• December 26, 2011 10:28 pm

      Chad, There seem to be quite a few of us out there who consider the solstices a special time for reflection. For me, the blog has become a place to write something that will help me order my thoughts and develop those reflections more fully. Happily, I still have another four weeks before school starts again, so I’m luxuriating in the opportunity to read, relax, reflect, and write.

  5. December 21, 2011 11:20 pm

    Jean, this post was such a fascinating read for someone like me who lives in a spot where today is the Summer’s Solstice, and our Winter Solstice really doesn’t feel anything like what you’ve described. There are few discernible differences between our Summer and Winter in terms of the amount of light that surrounds us. It tends to be fairly bright here most of the time.

    It sounds like you’ve had a tough year in many ways, so it’s great to hear you now able to take a break, sit back, slow down and relax. Sorry to hear about your students, but from one teacher to another, I think it says far more about their lack of preparation and work ethic, than it says about your teaching. Onwards and upwards, and here’s hoping 2012 will be a terrific year for you. Season’s Greetings and wishes for a joyous New Year.

    • December 26, 2011 10:33 pm

      Bernie, Thanks for sharing your thoughts (about both solstices and students). I imagine that gardeners as a group are especially sensitive to the influences of place; and I have been very much formed by the dramatic seasonal changes of my native New England. When I was first out of college, I lived for a couple of years in southern California, where the seasons are primarily wet and dry (similar to yours); I really felt lost without the seasonal markers that had always organized my life and was greatly relieved to move back to my home geography and climate.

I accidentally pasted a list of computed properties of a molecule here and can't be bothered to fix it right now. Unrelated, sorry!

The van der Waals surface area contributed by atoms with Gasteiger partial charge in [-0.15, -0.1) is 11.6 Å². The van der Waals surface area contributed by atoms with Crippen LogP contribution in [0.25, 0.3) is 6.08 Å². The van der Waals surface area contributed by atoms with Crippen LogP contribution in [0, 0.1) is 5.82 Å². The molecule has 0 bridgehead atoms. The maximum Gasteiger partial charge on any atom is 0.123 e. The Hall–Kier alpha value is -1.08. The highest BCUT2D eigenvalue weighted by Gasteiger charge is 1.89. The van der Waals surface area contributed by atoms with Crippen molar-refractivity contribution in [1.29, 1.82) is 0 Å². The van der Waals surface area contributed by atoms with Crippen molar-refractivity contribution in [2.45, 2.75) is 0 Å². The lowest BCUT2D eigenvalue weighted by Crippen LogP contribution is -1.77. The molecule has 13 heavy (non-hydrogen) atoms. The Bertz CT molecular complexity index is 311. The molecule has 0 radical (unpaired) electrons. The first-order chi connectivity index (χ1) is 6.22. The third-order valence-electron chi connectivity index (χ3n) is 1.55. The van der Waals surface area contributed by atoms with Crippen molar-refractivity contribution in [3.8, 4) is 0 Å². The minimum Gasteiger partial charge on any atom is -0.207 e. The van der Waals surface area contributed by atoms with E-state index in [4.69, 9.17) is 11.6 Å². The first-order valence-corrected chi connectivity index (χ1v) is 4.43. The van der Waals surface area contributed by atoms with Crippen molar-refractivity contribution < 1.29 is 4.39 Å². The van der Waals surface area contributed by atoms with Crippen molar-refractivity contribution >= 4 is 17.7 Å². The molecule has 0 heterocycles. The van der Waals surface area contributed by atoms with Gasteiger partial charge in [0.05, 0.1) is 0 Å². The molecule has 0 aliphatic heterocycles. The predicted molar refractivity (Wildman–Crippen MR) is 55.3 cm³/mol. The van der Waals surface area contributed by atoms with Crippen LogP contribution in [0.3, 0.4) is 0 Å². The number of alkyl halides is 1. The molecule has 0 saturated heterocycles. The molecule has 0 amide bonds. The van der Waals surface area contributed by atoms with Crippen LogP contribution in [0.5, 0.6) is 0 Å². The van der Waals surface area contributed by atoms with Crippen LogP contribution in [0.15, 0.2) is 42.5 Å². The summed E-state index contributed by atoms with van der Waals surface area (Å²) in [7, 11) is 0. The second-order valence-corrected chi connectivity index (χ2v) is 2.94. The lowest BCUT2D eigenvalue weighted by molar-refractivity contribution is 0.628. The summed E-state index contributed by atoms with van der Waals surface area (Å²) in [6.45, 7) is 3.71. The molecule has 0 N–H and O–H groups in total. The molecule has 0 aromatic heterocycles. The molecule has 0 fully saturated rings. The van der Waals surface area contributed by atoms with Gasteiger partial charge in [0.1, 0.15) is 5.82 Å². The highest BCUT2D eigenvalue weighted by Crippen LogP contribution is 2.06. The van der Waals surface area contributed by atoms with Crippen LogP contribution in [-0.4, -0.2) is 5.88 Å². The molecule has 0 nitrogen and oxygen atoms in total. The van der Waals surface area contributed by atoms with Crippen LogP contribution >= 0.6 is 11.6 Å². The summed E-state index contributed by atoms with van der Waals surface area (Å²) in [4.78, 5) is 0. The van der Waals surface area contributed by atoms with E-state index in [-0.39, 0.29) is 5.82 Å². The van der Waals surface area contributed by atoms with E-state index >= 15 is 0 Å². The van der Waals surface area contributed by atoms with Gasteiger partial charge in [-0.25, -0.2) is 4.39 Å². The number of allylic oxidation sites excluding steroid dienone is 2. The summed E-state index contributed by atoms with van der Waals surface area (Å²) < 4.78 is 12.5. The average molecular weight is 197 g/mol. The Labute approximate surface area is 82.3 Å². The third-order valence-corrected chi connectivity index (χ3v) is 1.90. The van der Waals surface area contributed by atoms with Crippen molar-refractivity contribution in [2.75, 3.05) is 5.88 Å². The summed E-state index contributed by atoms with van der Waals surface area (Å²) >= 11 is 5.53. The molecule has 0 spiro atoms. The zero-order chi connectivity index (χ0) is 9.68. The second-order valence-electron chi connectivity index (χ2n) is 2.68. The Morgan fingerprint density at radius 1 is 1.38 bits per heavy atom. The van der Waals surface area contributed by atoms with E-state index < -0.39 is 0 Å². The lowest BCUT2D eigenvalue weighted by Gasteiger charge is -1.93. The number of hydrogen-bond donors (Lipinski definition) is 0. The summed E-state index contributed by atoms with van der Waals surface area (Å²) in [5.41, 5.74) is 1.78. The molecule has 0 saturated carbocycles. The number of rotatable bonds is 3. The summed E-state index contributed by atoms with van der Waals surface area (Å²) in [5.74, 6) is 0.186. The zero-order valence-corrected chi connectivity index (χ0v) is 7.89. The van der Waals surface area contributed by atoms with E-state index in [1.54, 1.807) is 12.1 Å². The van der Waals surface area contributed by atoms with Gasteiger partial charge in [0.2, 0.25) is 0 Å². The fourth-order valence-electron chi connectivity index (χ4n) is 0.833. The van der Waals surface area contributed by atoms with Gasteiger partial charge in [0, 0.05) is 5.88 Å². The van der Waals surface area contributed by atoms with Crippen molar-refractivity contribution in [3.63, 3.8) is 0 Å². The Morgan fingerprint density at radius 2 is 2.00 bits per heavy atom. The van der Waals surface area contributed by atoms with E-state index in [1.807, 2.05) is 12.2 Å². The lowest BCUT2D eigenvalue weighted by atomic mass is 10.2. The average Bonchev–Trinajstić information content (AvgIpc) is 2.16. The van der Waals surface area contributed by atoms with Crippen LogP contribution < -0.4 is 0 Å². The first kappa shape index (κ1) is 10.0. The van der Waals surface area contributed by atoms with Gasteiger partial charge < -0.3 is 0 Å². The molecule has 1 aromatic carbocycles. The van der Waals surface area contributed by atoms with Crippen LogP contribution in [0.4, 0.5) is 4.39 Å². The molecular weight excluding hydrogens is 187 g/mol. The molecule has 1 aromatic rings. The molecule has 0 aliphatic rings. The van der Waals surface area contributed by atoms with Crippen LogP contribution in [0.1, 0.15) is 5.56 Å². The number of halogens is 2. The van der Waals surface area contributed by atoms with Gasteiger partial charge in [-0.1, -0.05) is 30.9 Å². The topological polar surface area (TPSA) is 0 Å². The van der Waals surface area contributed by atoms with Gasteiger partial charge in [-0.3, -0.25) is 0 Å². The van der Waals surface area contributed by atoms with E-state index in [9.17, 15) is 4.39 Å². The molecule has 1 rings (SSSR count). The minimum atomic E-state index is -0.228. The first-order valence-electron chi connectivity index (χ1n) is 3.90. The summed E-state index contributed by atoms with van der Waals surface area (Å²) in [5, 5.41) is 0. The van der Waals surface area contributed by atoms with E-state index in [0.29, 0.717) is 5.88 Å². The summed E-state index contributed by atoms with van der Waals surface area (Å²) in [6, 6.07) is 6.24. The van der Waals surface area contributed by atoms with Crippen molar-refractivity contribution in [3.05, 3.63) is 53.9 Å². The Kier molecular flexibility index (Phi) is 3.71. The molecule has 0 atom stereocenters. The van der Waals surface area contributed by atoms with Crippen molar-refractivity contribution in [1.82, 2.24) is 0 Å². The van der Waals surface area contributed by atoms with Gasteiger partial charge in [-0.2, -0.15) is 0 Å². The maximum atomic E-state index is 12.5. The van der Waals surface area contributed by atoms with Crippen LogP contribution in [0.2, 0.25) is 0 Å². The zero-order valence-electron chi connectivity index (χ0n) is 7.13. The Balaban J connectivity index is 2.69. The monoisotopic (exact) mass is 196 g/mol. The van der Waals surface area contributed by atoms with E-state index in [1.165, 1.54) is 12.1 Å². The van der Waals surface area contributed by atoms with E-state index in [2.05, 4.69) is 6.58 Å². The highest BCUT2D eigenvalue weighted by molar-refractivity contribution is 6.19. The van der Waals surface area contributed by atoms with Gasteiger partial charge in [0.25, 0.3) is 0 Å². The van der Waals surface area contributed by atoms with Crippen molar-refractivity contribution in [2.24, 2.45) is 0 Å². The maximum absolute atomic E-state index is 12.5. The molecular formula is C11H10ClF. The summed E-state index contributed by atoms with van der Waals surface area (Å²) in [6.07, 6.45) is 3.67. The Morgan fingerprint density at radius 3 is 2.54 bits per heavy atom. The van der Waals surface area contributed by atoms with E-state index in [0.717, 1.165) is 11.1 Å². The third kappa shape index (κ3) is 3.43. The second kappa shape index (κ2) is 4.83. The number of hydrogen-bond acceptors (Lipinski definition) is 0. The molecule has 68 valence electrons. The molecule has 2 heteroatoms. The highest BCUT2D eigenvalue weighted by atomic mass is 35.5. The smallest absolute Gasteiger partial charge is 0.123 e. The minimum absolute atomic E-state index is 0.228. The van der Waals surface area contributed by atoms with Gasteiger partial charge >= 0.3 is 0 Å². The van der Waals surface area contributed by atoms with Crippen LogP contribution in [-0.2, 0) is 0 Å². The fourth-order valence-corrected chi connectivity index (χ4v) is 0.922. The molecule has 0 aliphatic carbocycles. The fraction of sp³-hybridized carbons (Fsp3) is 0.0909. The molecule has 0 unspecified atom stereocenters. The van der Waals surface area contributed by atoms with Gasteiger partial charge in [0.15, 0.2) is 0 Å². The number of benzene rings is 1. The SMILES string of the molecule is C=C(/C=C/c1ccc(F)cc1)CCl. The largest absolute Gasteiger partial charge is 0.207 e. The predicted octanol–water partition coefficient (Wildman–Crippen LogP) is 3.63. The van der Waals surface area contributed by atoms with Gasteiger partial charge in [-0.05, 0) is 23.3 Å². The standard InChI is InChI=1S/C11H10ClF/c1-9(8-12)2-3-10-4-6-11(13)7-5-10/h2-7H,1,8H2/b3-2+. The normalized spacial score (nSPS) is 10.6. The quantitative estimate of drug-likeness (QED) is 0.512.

6. December 22, 2011 1:27 am

    Jean, I hope you are having nice, relaxing time after all those tough events. Stay warm and have a wonderful Christmas!

  7. December 22, 2011 1:42 pm

    Sorry to hear about your students. I would love to hear you teaching. This post was fascinating and delightful to read. Happy Solstice!

  8. patientgardener permalink
    December 22, 2011 1:47 pm

    Gosh it sounds like you really need your winter break. I work at a University and I know what it is like, it seems never ending. I hadnt really noticed the solsitices until I started blogging and read other garden bloggers and as each year goes by I find myself looking forward to them more and more,